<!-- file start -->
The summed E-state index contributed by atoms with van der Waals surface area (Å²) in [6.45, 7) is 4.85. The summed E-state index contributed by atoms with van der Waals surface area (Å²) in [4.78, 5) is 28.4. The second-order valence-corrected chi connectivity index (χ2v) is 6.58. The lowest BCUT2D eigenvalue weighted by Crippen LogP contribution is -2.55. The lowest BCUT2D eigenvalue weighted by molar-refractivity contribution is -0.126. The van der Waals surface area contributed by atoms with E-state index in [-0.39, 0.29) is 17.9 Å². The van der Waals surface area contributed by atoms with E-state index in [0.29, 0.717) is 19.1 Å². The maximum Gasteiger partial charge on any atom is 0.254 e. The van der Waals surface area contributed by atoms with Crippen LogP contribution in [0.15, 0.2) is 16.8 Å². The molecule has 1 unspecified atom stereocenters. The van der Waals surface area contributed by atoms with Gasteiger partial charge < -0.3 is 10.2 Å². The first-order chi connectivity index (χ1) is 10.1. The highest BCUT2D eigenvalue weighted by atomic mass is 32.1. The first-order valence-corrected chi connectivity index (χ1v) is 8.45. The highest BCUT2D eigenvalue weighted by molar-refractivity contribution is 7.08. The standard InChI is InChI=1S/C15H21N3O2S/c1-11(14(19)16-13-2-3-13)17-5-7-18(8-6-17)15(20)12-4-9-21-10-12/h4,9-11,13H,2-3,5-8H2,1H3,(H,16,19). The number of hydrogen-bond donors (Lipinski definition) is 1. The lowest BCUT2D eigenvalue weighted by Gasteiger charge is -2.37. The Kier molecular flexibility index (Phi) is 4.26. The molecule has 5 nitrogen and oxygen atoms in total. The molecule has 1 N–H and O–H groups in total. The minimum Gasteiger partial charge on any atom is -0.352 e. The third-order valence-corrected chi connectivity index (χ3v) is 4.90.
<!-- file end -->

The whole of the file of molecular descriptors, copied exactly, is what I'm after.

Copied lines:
The summed E-state index contributed by atoms with van der Waals surface area (Å²) in [6.45, 7) is 4.85. The summed E-state index contributed by atoms with van der Waals surface area (Å²) in [4.78, 5) is 28.4. The second-order valence-corrected chi connectivity index (χ2v) is 6.58. The lowest BCUT2D eigenvalue weighted by Crippen LogP contribution is -2.55. The lowest BCUT2D eigenvalue weighted by molar-refractivity contribution is -0.126. The van der Waals surface area contributed by atoms with E-state index in [-0.39, 0.29) is 17.9 Å². The van der Waals surface area contributed by atoms with E-state index in [0.29, 0.717) is 19.1 Å². The maximum Gasteiger partial charge on any atom is 0.254 e. The van der Waals surface area contributed by atoms with Crippen LogP contribution in [0.15, 0.2) is 16.8 Å². The molecule has 1 unspecified atom stereocenters. The van der Waals surface area contributed by atoms with Gasteiger partial charge < -0.3 is 10.2 Å². The first-order chi connectivity index (χ1) is 10.1. The highest BCUT2D eigenvalue weighted by atomic mass is 32.1. The first-order valence-corrected chi connectivity index (χ1v) is 8.45. The highest BCUT2D eigenvalue weighted by molar-refractivity contribution is 7.08. The standard InChI is InChI=1S/C15H21N3O2S/c1-11(14(19)16-13-2-3-13)17-5-7-18(8-6-17)15(20)12-4-9-21-10-12/h4,9-11,13H,2-3,5-8H2,1H3,(H,16,19). The number of hydrogen-bond donors (Lipinski definition) is 1. The lowest BCUT2D eigenvalue weighted by Gasteiger charge is -2.37. The Kier molecular flexibility index (Phi) is 4.26. The molecule has 5 nitrogen and oxygen atoms in total. The molecule has 1 N–H and O–H groups in total. The minimum Gasteiger partial charge on any atom is -0.352 e. The third-order valence-corrected chi connectivity index (χ3v) is 4.90.